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ELLE reveals the faces of its 2015 Women in Hollywood edition

Photos logoPhotos 10/16/2015

© Paola Kudacki for ELLE (Amy Schumer, Alicia Vikander, Kate Winslet, Dakota Johnson, Ava DuVernay, Sa...

ELLE’s annual November Women in Hollywood issue honors Ava DuVernay, Dakota Johnson, Carey Mulligan, Salma Hayek, Gena Rowlands, Amy Schumer, Alicia Vikander, Kate Winslet.

ELLE Editor-in-Chief Robbie Myers wrote about the honorees in her editor’s letter, noting that these “eight extraordinary women deserve this moment of praise and reflection for illuminating the many realities of what it means to be a woman right now.”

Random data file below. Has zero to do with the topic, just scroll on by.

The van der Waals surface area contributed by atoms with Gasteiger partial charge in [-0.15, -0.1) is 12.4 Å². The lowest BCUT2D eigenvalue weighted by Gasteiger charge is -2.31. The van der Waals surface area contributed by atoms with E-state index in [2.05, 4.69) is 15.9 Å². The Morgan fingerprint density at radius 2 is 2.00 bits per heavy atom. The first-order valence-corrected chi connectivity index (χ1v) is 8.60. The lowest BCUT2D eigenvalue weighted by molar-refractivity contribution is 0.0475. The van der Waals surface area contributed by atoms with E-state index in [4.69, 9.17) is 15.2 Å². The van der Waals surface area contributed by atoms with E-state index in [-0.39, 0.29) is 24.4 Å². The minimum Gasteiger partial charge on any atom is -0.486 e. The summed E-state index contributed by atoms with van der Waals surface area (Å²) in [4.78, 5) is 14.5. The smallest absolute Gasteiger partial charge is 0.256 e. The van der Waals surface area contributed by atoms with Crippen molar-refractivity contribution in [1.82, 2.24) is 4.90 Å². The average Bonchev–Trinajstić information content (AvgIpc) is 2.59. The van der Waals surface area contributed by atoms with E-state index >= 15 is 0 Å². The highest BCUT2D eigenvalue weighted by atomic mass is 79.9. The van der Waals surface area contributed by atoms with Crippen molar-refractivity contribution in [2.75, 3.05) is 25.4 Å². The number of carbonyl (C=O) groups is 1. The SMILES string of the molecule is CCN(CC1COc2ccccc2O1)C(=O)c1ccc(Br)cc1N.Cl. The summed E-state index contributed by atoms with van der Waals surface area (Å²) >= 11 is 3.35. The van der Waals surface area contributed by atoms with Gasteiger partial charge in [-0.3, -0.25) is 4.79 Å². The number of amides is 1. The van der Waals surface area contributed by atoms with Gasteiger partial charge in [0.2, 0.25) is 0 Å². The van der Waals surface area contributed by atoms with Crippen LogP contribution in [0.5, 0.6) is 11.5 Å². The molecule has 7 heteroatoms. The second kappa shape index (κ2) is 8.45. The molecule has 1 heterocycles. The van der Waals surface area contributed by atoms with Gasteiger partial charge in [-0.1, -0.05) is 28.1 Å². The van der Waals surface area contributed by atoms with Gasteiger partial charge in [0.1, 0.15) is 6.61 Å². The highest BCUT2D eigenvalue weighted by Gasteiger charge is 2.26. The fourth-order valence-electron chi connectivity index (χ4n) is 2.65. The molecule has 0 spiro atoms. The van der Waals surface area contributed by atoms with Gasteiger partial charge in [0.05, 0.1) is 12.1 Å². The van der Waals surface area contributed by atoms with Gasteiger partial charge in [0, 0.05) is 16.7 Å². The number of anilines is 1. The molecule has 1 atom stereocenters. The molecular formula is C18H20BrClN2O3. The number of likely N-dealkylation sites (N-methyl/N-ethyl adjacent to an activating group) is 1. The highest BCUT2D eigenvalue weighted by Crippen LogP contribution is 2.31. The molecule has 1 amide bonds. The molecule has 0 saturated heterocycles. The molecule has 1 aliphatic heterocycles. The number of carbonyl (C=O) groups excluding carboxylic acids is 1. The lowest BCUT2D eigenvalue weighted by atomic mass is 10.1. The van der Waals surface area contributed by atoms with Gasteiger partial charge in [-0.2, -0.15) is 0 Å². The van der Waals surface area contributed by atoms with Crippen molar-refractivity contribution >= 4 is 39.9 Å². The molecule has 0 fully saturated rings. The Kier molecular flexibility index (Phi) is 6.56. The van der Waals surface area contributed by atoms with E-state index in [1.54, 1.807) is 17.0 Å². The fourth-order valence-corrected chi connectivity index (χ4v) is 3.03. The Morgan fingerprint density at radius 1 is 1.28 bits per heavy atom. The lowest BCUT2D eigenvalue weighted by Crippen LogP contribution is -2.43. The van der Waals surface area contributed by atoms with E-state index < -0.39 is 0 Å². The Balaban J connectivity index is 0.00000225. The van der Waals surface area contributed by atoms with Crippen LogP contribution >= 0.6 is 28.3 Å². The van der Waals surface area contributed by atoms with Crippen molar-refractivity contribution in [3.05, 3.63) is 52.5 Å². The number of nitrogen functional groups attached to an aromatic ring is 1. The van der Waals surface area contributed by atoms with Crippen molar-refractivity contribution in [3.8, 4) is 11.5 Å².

The cover stars will be honoured at the 22nd annual ELLE Women in Hollywood Awards in Los Angeles on October 19th to celebrate the creative contributions they have made to the world of film—both in front of and behind the camera. ELLE Editor-in-Chief Robbie Myers and SVP & Publisher Kevin O’Malley, together with presenting sponsors L'Oréal Paris and Calvin Klein Collection, and supporting sponsor David Yurman, will bring together the honorees and their presenters—along with fellow artists, legends and leaders from across the industry—for this year’s dinner and awards celebration. Gena Rowlands will be honored with the L'Oréal Paris Legend Award and Dakota Johnson will receive the Calvin Klein Spotlight Award.

Find out what their co-stars and directors had to say about them.

Alicia Vikander

© Paola Kudacki for ELLE In a single year, she's vaulted past ingenue status, bursting onto the scene as a fully baked, fashion world-beloved movie star who shines equally brightly in sci-fi thrillers, throwback action flicks, and period dramas.